If you have to choose only one tool to troubleshoot Java memory related issues, you must choose the ‘verbose gc logs’. Verbose GC log has so much information that you can diagnose almost all types of memory issues just by carefully reviewing the data in this file. It is such a valuable tool.
What’s more? The load exerted on the JVM due to verbose GC logging is virtually nothing. So, don’t skimp on enabling verbose gc logs when you need to.
What exactly do the verbose GC logs reveal?
In addition to numerous other metrics, verbose GC logs reveal the following important metrics:
1. GC frequency (how often GC kicks in, both minor and major collections)
2. GC duration (how long each GC cycle takes to finish)
3. Before and After memory utilization of various generations following every GC cycle
Just with the above three metrics, you can pretty much tell what’s going on with the memory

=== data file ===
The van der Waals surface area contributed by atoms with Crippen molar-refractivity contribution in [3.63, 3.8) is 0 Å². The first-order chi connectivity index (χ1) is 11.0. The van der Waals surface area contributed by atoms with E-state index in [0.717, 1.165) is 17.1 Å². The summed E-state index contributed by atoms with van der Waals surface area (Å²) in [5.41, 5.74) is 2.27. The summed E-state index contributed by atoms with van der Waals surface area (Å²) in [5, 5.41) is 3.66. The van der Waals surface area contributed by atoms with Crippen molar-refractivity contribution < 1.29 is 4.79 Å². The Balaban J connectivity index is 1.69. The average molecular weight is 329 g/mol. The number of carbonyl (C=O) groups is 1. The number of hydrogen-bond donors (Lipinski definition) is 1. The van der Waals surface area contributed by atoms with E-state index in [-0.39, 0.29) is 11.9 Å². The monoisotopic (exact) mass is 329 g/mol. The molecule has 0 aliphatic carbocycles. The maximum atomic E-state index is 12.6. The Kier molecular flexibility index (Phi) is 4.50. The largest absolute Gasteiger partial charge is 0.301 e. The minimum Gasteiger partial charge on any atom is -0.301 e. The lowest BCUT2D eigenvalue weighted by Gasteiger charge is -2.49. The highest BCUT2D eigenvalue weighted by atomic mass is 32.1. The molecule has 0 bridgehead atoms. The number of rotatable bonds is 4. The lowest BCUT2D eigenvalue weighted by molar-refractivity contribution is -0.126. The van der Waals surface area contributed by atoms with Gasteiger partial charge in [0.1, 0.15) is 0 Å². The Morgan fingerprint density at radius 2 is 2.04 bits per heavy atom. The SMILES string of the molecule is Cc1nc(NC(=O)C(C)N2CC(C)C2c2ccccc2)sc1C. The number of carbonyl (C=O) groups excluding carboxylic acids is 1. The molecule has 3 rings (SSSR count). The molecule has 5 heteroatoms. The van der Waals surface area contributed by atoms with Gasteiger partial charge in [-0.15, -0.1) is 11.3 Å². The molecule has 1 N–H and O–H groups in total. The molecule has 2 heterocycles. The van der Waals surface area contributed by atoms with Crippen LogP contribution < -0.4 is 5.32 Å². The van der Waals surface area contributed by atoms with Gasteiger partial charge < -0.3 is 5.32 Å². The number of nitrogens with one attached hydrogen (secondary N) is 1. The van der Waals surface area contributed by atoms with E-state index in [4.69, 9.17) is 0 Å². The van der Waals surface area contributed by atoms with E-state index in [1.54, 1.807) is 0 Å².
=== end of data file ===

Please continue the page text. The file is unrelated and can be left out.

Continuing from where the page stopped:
How to enable verbose GC logs ?
Just add the following java command line option
-verbose:gc -XX:+PrintGCDetails -XX:+PrintGCTimeStamps
Two important notes:
1. –verbose:gc works for all implementations of JVM (HP, IBM etc). However the other two options are not guaranteed to work for non-Oracle JVMs
2. As usual, Oracle states that the output produced by the above options is subject to change in future releases.
You must restart your application to have the change take effect.
Where does the verbose gc logs go ?
By default, verbose gc collection logs go to the standard out (in case of IBM JVM, native_stderr.log).
However, you can override this by specifying a specific log file using the following options
Next let us look at the step by step instructions to troubleshoot memory issues by analyzing verbose gc logs
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